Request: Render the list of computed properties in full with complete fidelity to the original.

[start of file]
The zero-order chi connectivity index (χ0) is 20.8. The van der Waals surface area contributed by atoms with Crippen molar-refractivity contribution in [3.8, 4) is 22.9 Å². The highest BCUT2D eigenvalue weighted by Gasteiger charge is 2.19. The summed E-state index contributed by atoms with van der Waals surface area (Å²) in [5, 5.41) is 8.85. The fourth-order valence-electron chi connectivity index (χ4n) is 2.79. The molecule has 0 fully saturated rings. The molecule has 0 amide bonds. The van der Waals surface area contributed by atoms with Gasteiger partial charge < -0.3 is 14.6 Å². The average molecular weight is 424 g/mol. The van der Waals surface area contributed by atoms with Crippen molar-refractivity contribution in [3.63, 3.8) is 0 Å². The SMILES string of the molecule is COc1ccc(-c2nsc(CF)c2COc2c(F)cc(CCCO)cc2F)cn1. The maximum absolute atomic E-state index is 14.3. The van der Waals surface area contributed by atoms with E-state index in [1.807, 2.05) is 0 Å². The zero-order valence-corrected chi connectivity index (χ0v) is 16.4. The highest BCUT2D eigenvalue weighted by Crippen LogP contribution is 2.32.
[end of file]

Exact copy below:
The zero-order chi connectivity index (χ0) is 20.8. The van der Waals surface area contributed by atoms with Crippen molar-refractivity contribution in [3.8, 4) is 22.9 Å². The highest BCUT2D eigenvalue weighted by Gasteiger charge is 2.19. The summed E-state index contributed by atoms with van der Waals surface area (Å²) in [5, 5.41) is 8.85. The fourth-order valence-electron chi connectivity index (χ4n) is 2.79. The molecule has 0 fully saturated rings. The molecule has 0 amide bonds. The van der Waals surface area contributed by atoms with Gasteiger partial charge < -0.3 is 14.6 Å². The average molecular weight is 424 g/mol. The van der Waals surface area contributed by atoms with Crippen molar-refractivity contribution in [3.63, 3.8) is 0 Å². The SMILES string of the molecule is COc1ccc(-c2nsc(CF)c2COc2c(F)cc(CCCO)cc2F)cn1. The maximum absolute atomic E-state index is 14.3. The van der Waals surface area contributed by atoms with E-state index in [1.807, 2.05) is 0 Å². The zero-order valence-corrected chi connectivity index (χ0v) is 16.4. The highest BCUT2D eigenvalue weighted by Crippen LogP contribution is 2.32.